The Holiday Inn, King’s Cross is probably the last place you’d expect to find an impressive Indian restaurant, and so it proves, even if this is somewhere heralded by a number of online resources.
Poking out the back of one of King’s Cross’ more salubrious residences (exactly…), you can’t actually access Rasa Maricham via what should be its front door. Instead you have to wander through the lobby of the hotel, past another restaurant, to a door with an unmanned desk. It’s actually a pretty big restaurant, with a large service area that looks like it plays host to buffets (probably on a Sunday), and a dining room with simple tables decked in white linen, and pink chairs matching the slightly naff pink menus.
It’s not the busiest of restaurants, so all that space does feel a little cavernous at times. When it does begin to fill, it’s usually with hotel guests, so you can expect anyone and everyone to join you; from families to lone diners and conference groups. Staff are a little languid, but do at least ask how goes the meal.
This little chain has a pretty solid reputation around London for serving good quality Keralan food, from the south west state on the Malabar Coast. And whilst some of the dishes here are perfectly fine, some don’t boast anywhere near the kind of layered spicing you might expect from a region of such culinary renown.
They’re a little sneaky, too. A simple request for ‘just some pappadoms’ (often gratis, or at least very inexpensive elsewhere) delivers the whole shebang, with a basket of achappam, pappadoms, pappadavai, banana chips and murukku plonked down with no explanation. The £3.50 charge is more or less palatable, but charging another £3 for the pickles and chutneys is downright cheeky, especially given the fact that there’s not a huge amount of finesse to them.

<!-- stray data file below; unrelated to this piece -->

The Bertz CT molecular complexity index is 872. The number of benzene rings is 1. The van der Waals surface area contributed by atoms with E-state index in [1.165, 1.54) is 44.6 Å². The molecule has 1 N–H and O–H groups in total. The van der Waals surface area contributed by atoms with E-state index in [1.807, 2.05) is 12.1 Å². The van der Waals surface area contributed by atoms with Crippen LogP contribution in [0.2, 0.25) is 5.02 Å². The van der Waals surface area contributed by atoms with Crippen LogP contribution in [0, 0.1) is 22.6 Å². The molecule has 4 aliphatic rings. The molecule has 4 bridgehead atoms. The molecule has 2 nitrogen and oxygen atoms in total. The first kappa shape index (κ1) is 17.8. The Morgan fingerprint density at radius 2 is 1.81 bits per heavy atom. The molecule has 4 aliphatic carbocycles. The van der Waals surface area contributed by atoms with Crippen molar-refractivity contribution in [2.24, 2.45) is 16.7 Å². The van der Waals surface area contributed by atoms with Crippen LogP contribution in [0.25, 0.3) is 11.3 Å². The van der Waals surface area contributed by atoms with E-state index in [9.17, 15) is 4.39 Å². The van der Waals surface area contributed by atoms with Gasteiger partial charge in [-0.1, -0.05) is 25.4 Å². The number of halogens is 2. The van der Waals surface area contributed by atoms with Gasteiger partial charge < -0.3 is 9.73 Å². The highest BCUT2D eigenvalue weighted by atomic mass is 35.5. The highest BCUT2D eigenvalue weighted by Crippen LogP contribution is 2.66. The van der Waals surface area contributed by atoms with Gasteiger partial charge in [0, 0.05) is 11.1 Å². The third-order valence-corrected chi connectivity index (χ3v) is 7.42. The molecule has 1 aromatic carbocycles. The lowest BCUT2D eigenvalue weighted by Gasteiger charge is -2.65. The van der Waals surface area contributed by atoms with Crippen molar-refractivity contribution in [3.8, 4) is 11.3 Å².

Other starters are great though, with kathrikka (£3.50) very good: a pleasingly light batter (with coriander and chilli) hosting well-fried sliced aubergines. The lamb puffs (£4.75) too are great: gorgeously spiced, with a lovely black pepper masala base. Mains, though, are disappointing. A konju manga curry (£8.90) is incredibly light on mango, and pretty light on coconut, relying on turmeric and chillies to make it anything other than bland, but the Varutharacha chicken curry (£6.95) can’t even manage that, tasting like the kind of generic curry sauce you might admonish your local, average curry house for serving up. Lemon rice (£3) tastes much the same as the plain old boiled rice (£2.75).
Big bottles of Cobra come in at £4.90 a pop, which isn’t bad at all, and offer every bit of the gluggable complement to Indian food that they always have. If you’re looking for wine then the selection isn’t bad, with a fair few affordable options on a concise, but varied list.
The Last Word
A disappointing place, given the reputation of the Rasa chain. Prices aren’t bad and some dishes are good, but there are restaurants offering better insights into Keralan cooking elsewhere in London.